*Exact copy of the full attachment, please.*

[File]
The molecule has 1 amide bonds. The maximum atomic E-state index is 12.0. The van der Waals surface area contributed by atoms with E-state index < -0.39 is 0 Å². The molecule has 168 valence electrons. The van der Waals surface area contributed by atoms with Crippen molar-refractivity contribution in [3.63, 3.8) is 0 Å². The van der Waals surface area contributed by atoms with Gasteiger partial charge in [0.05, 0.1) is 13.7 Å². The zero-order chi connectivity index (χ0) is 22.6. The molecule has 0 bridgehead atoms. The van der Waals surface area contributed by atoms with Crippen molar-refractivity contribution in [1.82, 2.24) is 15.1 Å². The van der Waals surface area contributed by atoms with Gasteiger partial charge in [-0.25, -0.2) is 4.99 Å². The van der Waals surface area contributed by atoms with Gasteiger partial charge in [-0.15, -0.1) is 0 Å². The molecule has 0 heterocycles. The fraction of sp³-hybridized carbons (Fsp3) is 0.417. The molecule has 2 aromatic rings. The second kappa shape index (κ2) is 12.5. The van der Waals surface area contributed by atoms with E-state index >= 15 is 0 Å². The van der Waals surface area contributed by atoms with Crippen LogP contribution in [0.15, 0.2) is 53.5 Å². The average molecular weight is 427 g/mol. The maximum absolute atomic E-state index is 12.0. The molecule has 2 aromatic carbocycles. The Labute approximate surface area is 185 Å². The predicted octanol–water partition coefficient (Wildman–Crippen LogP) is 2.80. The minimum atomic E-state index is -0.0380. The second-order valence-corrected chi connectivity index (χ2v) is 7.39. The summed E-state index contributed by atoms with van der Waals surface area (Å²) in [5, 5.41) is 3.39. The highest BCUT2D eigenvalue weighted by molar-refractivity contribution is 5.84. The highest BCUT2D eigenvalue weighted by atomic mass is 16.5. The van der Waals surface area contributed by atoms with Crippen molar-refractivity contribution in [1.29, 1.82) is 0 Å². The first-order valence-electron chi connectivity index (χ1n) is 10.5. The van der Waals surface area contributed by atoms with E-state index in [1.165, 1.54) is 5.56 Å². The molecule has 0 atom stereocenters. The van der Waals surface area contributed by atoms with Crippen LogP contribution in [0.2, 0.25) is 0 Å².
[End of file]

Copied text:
The molecule has 1 amide bonds. The maximum atomic E-state index is 12.0. The van der Waals surface area contributed by atoms with E-state index < -0.39 is 0 Å². The molecule has 168 valence electrons. The van der Waals surface area contributed by atoms with Crippen molar-refractivity contribution in [3.63, 3.8) is 0 Å². The van der Waals surface area contributed by atoms with Gasteiger partial charge in [0.05, 0.1) is 13.7 Å². The zero-order chi connectivity index (χ0) is 22.6. The molecule has 0 bridgehead atoms. The van der Waals surface area contributed by atoms with Crippen molar-refractivity contribution in [1.82, 2.24) is 15.1 Å². The van der Waals surface area contributed by atoms with Gasteiger partial charge in [-0.25, -0.2) is 4.99 Å². The van der Waals surface area contributed by atoms with Gasteiger partial charge in [-0.15, -0.1) is 0 Å². The molecule has 0 heterocycles. The fraction of sp³-hybridized carbons (Fsp3) is 0.417. The molecule has 2 aromatic rings. The second kappa shape index (κ2) is 12.5. The van der Waals surface area contributed by atoms with E-state index >= 15 is 0 Å². The van der Waals surface area contributed by atoms with Crippen LogP contribution in [0.15, 0.2) is 53.5 Å². The average molecular weight is 427 g/mol. The maximum absolute atomic E-state index is 12.0. The molecule has 2 aromatic carbocycles. The Labute approximate surface area is 185 Å². The predicted octanol–water partition coefficient (Wildman–Crippen LogP) is 2.80. The minimum atomic E-state index is -0.0380. The second-order valence-corrected chi connectivity index (χ2v) is 7.39. The summed E-state index contributed by atoms with van der Waals surface area (Å²) in [5, 5.41) is 3.39. The highest BCUT2D eigenvalue weighted by molar-refractivity contribution is 5.84. The highest BCUT2D eigenvalue weighted by atomic mass is 16.5. The van der Waals surface area contributed by atoms with Crippen molar-refractivity contribution in [1.29, 1.82) is 0 Å². The first-order valence-electron chi connectivity index (χ1n) is 10.5. The van der Waals surface area contributed by atoms with E-state index in [1.165, 1.54) is 5.56 Å². The molecule has 0 atom stereocenters. The van der Waals surface area contributed by atoms with Crippen LogP contribution in [0.2, 0.25) is 0 Å².